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Daniel Gold, born in Lithuania in 1937 and now living in Israel, was in Dunedin yesterday as part of a speaking tour of New Zealand.
Speaking to the Otago Daily Times before a speaking engagement at the University of Otago, Prof Gold, now in his late 70s, shared how he survived the Nazi occupation of Lithuania.
Being among a dwindling number of Holocaust survivors, he felt it was important to share his story to prevent such horrors being repeated.
Despite being only 4 when the Nazi occupation of Lithuania started in 1941, Prof Gold had a good memory of what went on during the occupation.
''In general, I would say that traumatic memories even remain with young children and I've had a few of them.''
Strangely, his first memory of a German officer was a positive one.
''My first memory of my encounter with the Germans was with a German officer ... and he was very friendly - he put me on his knee.''
Things deteriorated from there and his grandparents and mother were among the vast majority of Lithuanian Jews who did not survive World War 2.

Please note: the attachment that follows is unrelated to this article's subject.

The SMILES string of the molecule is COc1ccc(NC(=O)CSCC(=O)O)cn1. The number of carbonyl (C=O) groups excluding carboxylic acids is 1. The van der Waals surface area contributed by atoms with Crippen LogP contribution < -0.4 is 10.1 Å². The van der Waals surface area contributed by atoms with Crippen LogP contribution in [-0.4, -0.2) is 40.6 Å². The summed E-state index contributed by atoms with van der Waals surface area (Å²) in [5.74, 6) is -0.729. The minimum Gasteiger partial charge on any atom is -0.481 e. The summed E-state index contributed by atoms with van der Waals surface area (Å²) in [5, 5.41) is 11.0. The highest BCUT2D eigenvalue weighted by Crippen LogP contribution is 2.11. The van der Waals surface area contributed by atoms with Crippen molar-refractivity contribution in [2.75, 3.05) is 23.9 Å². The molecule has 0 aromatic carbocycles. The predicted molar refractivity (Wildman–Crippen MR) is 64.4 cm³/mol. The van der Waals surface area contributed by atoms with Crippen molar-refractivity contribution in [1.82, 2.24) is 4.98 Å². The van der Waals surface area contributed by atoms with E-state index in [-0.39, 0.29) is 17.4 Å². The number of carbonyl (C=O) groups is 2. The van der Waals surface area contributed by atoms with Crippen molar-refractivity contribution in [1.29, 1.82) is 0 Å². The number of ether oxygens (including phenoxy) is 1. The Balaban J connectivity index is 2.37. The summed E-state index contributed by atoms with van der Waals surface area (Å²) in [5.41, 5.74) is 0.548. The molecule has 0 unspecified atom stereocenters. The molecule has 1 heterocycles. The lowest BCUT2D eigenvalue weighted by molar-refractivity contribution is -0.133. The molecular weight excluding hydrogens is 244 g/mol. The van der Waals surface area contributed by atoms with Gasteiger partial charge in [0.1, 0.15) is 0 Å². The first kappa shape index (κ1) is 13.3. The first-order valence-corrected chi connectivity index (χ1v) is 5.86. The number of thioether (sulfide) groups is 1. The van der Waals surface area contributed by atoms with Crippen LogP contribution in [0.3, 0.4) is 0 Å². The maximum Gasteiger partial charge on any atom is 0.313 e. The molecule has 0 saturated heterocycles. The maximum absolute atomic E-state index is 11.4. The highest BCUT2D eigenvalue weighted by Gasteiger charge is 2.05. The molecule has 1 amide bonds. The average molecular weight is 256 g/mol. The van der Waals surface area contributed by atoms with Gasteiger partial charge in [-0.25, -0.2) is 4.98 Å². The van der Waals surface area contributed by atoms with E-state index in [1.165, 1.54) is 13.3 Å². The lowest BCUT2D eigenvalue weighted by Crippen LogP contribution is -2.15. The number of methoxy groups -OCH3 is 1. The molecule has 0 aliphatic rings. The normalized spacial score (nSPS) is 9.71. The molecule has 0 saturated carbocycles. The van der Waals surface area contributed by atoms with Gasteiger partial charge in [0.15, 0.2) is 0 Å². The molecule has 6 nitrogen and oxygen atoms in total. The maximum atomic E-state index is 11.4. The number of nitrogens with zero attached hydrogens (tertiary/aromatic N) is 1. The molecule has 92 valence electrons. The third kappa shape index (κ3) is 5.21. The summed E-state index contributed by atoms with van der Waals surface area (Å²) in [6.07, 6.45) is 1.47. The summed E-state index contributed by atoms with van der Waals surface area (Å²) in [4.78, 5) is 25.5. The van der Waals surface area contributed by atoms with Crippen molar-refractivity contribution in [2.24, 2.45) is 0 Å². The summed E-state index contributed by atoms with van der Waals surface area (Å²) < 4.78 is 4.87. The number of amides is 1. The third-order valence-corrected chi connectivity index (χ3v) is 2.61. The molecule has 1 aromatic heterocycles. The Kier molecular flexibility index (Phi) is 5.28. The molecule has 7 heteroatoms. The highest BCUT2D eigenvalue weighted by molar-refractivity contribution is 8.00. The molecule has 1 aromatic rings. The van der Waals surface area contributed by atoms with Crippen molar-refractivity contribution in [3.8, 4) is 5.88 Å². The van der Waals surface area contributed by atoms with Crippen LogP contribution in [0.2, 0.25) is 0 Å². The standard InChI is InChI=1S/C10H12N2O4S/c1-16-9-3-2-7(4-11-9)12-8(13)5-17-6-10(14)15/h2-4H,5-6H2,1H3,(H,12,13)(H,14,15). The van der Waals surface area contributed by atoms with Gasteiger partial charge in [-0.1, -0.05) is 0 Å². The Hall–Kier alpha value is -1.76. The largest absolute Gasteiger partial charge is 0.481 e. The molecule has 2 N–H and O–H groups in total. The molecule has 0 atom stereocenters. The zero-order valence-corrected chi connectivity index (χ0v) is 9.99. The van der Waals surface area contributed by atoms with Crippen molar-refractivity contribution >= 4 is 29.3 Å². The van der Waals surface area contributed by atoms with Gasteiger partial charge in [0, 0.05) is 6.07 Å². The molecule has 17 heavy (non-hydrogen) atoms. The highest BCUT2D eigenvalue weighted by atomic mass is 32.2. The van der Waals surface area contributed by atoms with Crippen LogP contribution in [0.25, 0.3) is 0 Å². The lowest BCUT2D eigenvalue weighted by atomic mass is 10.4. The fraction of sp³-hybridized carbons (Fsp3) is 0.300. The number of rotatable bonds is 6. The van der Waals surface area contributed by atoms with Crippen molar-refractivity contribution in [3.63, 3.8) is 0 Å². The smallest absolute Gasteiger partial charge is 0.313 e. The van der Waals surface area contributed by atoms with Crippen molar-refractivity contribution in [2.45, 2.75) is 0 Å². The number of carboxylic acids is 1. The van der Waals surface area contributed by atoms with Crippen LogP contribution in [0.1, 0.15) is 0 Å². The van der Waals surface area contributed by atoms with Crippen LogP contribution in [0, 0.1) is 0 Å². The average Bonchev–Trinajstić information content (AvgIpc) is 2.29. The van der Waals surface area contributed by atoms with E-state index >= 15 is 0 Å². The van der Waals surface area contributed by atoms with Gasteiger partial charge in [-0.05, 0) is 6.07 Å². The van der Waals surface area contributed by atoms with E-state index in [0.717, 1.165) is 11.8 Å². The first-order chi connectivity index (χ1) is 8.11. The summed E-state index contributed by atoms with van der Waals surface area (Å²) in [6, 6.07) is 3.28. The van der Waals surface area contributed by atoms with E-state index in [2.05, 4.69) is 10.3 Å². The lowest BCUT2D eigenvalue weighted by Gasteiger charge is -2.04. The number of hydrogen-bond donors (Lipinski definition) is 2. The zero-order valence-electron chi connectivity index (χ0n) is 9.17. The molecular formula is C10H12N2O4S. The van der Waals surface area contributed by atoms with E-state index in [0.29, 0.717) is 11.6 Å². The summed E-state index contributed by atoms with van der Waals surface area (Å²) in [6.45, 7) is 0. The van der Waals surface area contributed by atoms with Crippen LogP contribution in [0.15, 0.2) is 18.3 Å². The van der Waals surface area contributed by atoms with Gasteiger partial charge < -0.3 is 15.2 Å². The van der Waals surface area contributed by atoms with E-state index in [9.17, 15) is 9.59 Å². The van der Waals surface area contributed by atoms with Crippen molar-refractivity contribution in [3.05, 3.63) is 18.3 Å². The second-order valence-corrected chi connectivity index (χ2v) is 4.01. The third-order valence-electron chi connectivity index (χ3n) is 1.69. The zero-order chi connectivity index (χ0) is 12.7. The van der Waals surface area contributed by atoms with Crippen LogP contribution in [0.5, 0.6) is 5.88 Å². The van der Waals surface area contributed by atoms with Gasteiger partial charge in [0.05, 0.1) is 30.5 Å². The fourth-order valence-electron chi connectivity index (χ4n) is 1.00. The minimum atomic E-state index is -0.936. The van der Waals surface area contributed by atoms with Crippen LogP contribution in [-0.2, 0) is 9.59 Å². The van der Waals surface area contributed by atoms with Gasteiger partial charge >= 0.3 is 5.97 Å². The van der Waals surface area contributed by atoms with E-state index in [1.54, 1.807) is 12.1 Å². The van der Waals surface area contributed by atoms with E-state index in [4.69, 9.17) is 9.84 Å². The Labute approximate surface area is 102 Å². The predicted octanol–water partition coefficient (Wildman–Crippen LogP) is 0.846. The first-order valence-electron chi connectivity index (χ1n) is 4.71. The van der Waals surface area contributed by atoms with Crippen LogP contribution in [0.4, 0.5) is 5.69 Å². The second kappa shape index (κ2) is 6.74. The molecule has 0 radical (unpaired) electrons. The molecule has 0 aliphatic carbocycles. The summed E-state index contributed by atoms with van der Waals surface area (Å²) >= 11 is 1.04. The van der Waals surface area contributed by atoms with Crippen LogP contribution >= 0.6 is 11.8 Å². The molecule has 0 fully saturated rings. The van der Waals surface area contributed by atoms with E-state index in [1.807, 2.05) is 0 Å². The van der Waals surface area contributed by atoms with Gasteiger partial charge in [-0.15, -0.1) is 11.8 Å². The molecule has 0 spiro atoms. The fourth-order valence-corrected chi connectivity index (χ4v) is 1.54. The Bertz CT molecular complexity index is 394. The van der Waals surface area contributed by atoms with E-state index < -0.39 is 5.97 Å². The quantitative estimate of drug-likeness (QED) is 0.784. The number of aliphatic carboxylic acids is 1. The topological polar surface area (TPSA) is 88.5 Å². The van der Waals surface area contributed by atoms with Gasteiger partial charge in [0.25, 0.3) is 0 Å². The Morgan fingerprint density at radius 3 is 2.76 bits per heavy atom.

His first major traumatic experience was of his family being kicked from their home and moved to a ghetto, but the day he remembers as being ''the most traumatic'' in his life was when all children at the ghetto were rounded up and taken away.
On the day, his mother, sensing something was wrong, hid him and some of his cousins in a cellar.
''It was still early morning and she closed the fold-door and put a rug over it and then a table over it and the Germans used Ukrainian co-operative soldiers to ... collect the children.
''We were in the cellar and over our heads we heard them rummaging and roaming about. We were all the time standing there entirely quiet, not even whispering because my mother had warned us that if they discovered us they would kill us.
''Later on when I was in Israel, I became an air force pilot and was very often shot at and I could see the bullets coming at me because they had tracers.
''It was scary, but it wasn't anything compared to the feeling I had in that cellar.''
In the summer of 1944, just before the liquidation of the ghetto, he escaped the camp with his aunt and uncle and three cousins.
They were to find refuge with a Lithuanian peasant family, living in cramped conditions under the floor until Lithuania was liberated by the Russians three and-a-half months later.
In 1946, he was reunited with his father, who survived the Dachau concentration camp in Germany.
''We reached Munich central train station and when I exited the train station my father was there, waiting for me.''
He never found out how his mother died.